Which is only surprising if you aren't paying close attention. The Danish citizenry are also deeply in debt, and have a robust economy masking a lot of debt.
Underwater: The Netherlands Falls Prey to Economic Crisis
Cristoph Shult and Anne Seith, Spiegel, 2 April 2013 (hat tip: NC)
Underwater" is a good description of the crisis in a country where large parts of the territory are below sea level. Ironically, the Netherlands, once a model economy, now faces the kind of real estate crisis that has only affected the United States and Spain until now. Banks in the Netherlands have also pumped billions upon billions in loans into the private and commercial real estate market since the 1990s, without ensuring that borrowers had sufficient collateral.
Private homebuyers, for example, could easily find banks to finance more than 100 percent of a property's price. "You could readily obtain a loan for five times your annual salary," says Scheepens, "and all that without a cent of equity." This was only possible because property owners were able to fully deduct mortgage interest from their taxes....
The Netherlands is still one of the most competitive countries in the European Union, but now that the real estate bubble has burst, it threatens to take down the entire economy with it. Unemployment is on the rise, consumption is down and growth has come to a standstill. Despite tough austerity measures, this year the government in The Hague will violate the EU deficit criterion, which forbid new borrowing of more than 3 percent of gross domestic product (GDP).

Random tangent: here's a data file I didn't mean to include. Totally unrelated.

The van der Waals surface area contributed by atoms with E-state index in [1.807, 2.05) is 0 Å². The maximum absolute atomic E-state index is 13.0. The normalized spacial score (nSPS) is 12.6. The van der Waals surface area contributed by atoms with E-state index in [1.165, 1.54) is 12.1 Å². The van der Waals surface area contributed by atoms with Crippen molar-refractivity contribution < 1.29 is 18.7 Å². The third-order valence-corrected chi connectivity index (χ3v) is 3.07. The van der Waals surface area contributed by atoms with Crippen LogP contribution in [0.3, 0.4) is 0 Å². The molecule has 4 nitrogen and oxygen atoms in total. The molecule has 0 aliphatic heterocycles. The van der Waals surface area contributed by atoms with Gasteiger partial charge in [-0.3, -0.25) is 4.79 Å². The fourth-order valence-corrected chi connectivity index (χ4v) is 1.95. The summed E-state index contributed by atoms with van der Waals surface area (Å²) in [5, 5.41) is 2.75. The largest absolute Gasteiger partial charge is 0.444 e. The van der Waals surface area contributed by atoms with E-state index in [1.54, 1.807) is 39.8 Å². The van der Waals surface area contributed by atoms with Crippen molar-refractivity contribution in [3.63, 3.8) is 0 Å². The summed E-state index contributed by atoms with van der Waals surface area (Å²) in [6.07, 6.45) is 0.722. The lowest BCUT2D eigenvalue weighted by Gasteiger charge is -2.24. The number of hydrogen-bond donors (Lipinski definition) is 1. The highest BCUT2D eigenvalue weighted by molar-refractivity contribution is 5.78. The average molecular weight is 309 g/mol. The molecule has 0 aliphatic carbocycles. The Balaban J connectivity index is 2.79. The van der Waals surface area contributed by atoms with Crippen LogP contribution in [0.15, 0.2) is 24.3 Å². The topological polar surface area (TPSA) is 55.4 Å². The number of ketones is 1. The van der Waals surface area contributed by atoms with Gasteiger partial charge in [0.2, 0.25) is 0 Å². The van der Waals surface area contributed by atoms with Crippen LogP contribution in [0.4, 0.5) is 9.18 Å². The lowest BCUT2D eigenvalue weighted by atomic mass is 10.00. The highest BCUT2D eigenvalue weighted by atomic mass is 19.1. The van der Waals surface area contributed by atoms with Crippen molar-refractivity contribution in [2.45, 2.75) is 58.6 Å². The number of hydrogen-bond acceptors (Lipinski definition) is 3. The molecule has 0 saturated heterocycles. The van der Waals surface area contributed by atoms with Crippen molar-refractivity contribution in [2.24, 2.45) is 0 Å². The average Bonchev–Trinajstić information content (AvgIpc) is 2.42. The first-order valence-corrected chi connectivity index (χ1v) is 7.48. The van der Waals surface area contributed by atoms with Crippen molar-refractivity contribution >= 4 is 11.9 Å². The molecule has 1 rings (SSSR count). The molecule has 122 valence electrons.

... The prices of commercial and private real estate, which were absurdly high for a time, are sinking dramatically. The once-booming economy is stalling.
"A vicious cycle develops in such situations," says Jörg Rocholl, president of the European School of Management and Technology in Berlin and a member of the council of academic advisors to the German Finance Ministry. "Customers have too much debt and cannot service their loans. This causes problems for the banks, which are no longer supplying enough money to the economy. This leads to an economic downturn and high unemployment, which makes loan repayment even more difficult."
Note that these little collapses are going on all over Europe. The focus is mostly on sovereign debt, but households, compared to their payment capabilities, and banks are in equally hot waterThe official unemployment rate has already climbed to 7.7 percent. In reality, it is probably much higher...
The lower green line (triangles for the color blind) is households: but it is well over 50% of GDP. This chart is from 2008 but the situation has not gotten better.